Seattle Goose Program

Canada Geese in the Puget Sound Region -
a Brief History

In the late-1990s through the first few years of this decade, Canada Geese were rounded up and killed each summer in Seattle's public parks (and at other locations, such as the University of Washington campus and private golf courses) as part of regional efforts to control their numbers. Urban wildlife are understandably attracted to the lush green spaces and easy access to water that many of the parks offer. Unfortunately, geese have come to be viewed by some as nuisance animals, mainly because of the copious amounts of feces they leave on beaches, play fields, and park lawns.

A Program to Promote Humane Alternatives to Killing

The "lethal removal" of geese has been opposed by PAWS and The Humane Society of the United States (HSUS), who in 2004 developed and launched a pilot program to help Seattle Parks and Recreation explore humane methods of managing the conflict between geese and people in some of the city's most popular recreation areas. The goal of the PAWS/HSUS partnership is to see this program evolve into a permanent replacement for the "lethal removal" of geese in Seattle parks, and to serve as a model for other communities experiencing similar conflicts with wildlife.

The Seattle Goose Program wrapped up a three-year pilot project in September 2006 and continued to provide volunteers in 2007 and 2008 for work parties and other projects. PAWS is pleased to report that our combined efforts toward humanely solving human-goose conflicts at select public beaches and parks around Seattle has been deemed a success. We've laid the foundation for a program that can be fully-integrated within Seattle Parks and Recreation with continued support from PAWS and The HSUS as well as members of the community.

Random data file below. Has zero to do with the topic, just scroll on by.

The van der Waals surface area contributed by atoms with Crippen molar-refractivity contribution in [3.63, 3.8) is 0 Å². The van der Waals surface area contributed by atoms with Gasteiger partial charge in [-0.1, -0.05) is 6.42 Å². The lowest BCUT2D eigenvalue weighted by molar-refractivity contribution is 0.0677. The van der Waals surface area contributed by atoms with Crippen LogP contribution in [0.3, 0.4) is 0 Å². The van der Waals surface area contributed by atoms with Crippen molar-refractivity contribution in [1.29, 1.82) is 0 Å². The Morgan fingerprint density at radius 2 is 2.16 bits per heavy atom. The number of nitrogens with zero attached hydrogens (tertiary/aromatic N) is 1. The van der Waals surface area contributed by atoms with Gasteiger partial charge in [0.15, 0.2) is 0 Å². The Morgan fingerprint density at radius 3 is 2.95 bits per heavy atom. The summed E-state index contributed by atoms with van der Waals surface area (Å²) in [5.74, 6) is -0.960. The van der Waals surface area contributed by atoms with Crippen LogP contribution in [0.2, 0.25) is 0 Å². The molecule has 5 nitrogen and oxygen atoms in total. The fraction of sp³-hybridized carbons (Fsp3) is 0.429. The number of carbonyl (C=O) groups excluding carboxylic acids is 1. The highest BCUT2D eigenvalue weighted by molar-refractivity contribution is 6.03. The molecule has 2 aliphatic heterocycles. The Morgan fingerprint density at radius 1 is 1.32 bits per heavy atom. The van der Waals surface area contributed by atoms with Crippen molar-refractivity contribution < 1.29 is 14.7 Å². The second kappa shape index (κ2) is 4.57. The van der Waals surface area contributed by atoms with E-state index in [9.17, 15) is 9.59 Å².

Permanent Parks Program

To date, it is PAWS' understanding that no program of humanely managing geese has been established in Seattle's parks, however, thanks to the work of volunteers and community members who have supported humane solutions, lethal removal of geese on parks' property has also not been reinstated. PAWS hopes that when a program is finally started, these are some of the humane methods we hope to see regularly employed.

  • Locating goose nesting sites so eggs can be addled by trained volunteers and personnel (treated with corn oil in order to keep them from developing and hatching).
  • Using light-emitting "laser" devices, goose-deterring kites, and trained dog teams to encourage geese to leave the most problematic areas.
  • Cleaning goose poop from the beaches and recreation areas used most by people—this helps reduce complaints about geese making parks and beaches unusable by the public.
  • Educating the public concerning conflict resolution with geese and effective, humane methods used.
  • Exploring additional humane techniques designed to move geese away from high-impact areas, such as habitat modification.

How You Can Help

You can help by letting your Seattle and other community leaders know how important humane management of conflicts with geese and other urban wildlife is to you. Encourage your community to join in on these efforts. To learn more about humane goose management, visit the Humane Society of the United States page.

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